March 14, 2019

At STRI, Jim Porter began the long-term ecological research that later became an important component of the winning documentary, Chasing Coral

When Jim Porter began his pre-doctoral fellowship at the Smithsonian Tropical Research Institute in Panama, in the early ’70s, he could not have imagined his experience would one day lead to an Emmy award.

His film, Chasing Coral, to which he contributed as Chief Scientific Advisor and Principal Cast Member, not only won an Emmy for Outstanding Nature Documentary in 2018, but was also conferred a 2017 Audience Choice Award at the Sundance Film Festival, a 2017 Peabody Award, and was recognized as Best Documentary Film at the 2018 Satellite Film Awards.

At the 2018 Annual News and Documentary Awards Ceremony at Lincoln Center in New York, Chasing Coral received an Emmy for Best Nature Documentary and Dr. James W. Porter for his role as Chief Scientific Advisor and Principal Cast Member. Photo by Marc Bryan-Brown, Getty Images.

Porter, now the Josiah Meigs Distinguished Professor of Ecology, Emeritus at the University of Georgia, contributed his expertise on the effects of climate change on coral reefs, particularly on an occurrence known as coral bleaching.

This phenomenon, in which corals lose their color and become white, has been observed in oceans facing as little as a two-degree temperature rise. Warming seas cause corals to expel the microalgae that live within them; in turn, losing one of their main sources of nutrients. In the long-run, this is a major cause for coral death and coral reef decline.

If this trend continues, scientists predict that up to 90 percent of coral reefs will vanish over the coming decades. Given that they serve as an important nursery for tropical marine life, the disappearance of this ecosystem would be a devastating shock for most organisms under or above water. In Chasing Coral, viewers are exposed first-hand to this ongoing marine catastrophe, through the eyes of a team of divers, photographers and scientists, and the footage of underwater time-lapse cameras invented specifically for the project. The film also features a series of Porter’s photos that show “before” and “after” states of coral reefs.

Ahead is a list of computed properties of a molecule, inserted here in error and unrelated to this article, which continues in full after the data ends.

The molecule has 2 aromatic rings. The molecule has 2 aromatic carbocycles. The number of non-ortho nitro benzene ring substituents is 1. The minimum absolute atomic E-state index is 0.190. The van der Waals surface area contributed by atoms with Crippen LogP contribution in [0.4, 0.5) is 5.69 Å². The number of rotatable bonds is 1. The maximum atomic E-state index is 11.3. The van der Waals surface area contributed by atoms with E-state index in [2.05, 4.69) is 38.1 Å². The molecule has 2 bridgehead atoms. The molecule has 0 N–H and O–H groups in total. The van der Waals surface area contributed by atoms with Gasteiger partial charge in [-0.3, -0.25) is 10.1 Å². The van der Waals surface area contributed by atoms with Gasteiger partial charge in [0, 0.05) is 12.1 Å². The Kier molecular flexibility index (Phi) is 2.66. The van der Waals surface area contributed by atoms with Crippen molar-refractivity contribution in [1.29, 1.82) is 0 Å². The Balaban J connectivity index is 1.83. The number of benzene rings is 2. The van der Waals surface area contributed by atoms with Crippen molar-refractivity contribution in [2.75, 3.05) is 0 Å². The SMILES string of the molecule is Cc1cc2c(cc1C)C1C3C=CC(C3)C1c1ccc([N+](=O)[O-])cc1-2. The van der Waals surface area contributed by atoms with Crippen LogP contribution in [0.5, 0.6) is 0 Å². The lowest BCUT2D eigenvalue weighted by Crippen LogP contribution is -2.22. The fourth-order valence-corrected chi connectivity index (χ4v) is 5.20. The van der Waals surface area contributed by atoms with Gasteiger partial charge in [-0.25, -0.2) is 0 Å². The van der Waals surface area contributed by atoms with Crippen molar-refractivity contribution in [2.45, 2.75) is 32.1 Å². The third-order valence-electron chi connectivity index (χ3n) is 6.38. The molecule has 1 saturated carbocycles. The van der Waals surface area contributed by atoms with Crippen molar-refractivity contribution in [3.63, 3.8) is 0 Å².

“There is a direct line between the research I did in Panama starting in 1969 and the film I helped make 48 years later,” Porter says. “At STRI, I embarked on the long-term ecological research that became the hallmark of my career, and subsequently the backbone of this film.”

Throughout his professional career, Porter also focused on teaching students and educating the public, constantly finding ways to make research results relevant for those outside the scientific community. He testified before Congress four times about the effects of climate change on coral reefs. With this background, it was easy for him to convey hard science through narrative storytelling for the film.

“My teaching, research, and public lecturing is focused on combating climate change,” Porter says. “Chasing Coral documents these threats. This film is the way I am making my contribution to this fight.” 

The success of Chasing Coral is not limited to its multiple awards. Less than two years since its release, it has been translated into more than 50 languages and has been screened in over 100 countries.  It was also purchased by Netflix, where it has had more than 250,000 views. In addition, the film team launched an impact campaign to ensure the loss of coral reefs is not overlooked and to support communities in using the film to incubate local solutions for their conservation. For more information about Chasing Coral, or ways to help, visit

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